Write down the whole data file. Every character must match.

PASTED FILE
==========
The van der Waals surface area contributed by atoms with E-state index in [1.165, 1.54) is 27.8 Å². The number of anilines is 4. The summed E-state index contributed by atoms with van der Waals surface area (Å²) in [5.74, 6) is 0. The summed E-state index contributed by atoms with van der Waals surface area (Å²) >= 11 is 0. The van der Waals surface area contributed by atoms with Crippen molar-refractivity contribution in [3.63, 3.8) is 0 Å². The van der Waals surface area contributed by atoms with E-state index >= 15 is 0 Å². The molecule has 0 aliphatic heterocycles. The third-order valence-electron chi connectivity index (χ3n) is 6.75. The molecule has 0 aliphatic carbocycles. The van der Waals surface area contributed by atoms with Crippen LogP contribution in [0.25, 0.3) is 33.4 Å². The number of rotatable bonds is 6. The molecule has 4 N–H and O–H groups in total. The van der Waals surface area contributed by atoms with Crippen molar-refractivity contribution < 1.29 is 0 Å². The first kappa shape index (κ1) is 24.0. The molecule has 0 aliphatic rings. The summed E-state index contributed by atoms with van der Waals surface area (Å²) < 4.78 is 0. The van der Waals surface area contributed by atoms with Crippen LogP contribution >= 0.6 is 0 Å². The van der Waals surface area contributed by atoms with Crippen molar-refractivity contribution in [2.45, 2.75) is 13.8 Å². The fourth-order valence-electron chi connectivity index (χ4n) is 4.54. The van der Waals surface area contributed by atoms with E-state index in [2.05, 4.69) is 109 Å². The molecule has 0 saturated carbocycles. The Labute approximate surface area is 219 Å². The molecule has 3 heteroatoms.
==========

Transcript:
The van der Waals surface area contributed by atoms with E-state index in [1.165, 1.54) is 27.8 Å². The number of anilines is 4. The summed E-state index contributed by atoms with van der Waals surface area (Å²) in [5.74, 6) is 0. The summed E-state index contributed by atoms with van der Waals surface area (Å²) >= 11 is 0. The van der Waals surface area contributed by atoms with Crippen molar-refractivity contribution in [3.63, 3.8) is 0 Å². The van der Waals surface area contributed by atoms with E-state index >= 15 is 0 Å². The molecule has 0 aliphatic heterocycles. The third-order valence-electron chi connectivity index (χ3n) is 6.75. The molecule has 0 aliphatic carbocycles. The van der Waals surface area contributed by atoms with Crippen LogP contribution in [0.25, 0.3) is 33.4 Å². The number of rotatable bonds is 6. The molecule has 4 N–H and O–H groups in total. The van der Waals surface area contributed by atoms with Crippen molar-refractivity contribution < 1.29 is 0 Å². The first kappa shape index (κ1) is 24.0. The molecule has 0 aliphatic rings. The summed E-state index contributed by atoms with van der Waals surface area (Å²) < 4.78 is 0. The van der Waals surface area contributed by atoms with Crippen LogP contribution >= 0.6 is 0 Å². The van der Waals surface area contributed by atoms with Crippen molar-refractivity contribution in [2.45, 2.75) is 13.8 Å². The fourth-order valence-electron chi connectivity index (χ4n) is 4.54. The van der Waals surface area contributed by atoms with E-state index in [2.05, 4.69) is 109 Å². The molecule has 0 saturated carbocycles. The Labute approximate surface area is 219 Å². The molecule has 3 heteroatoms.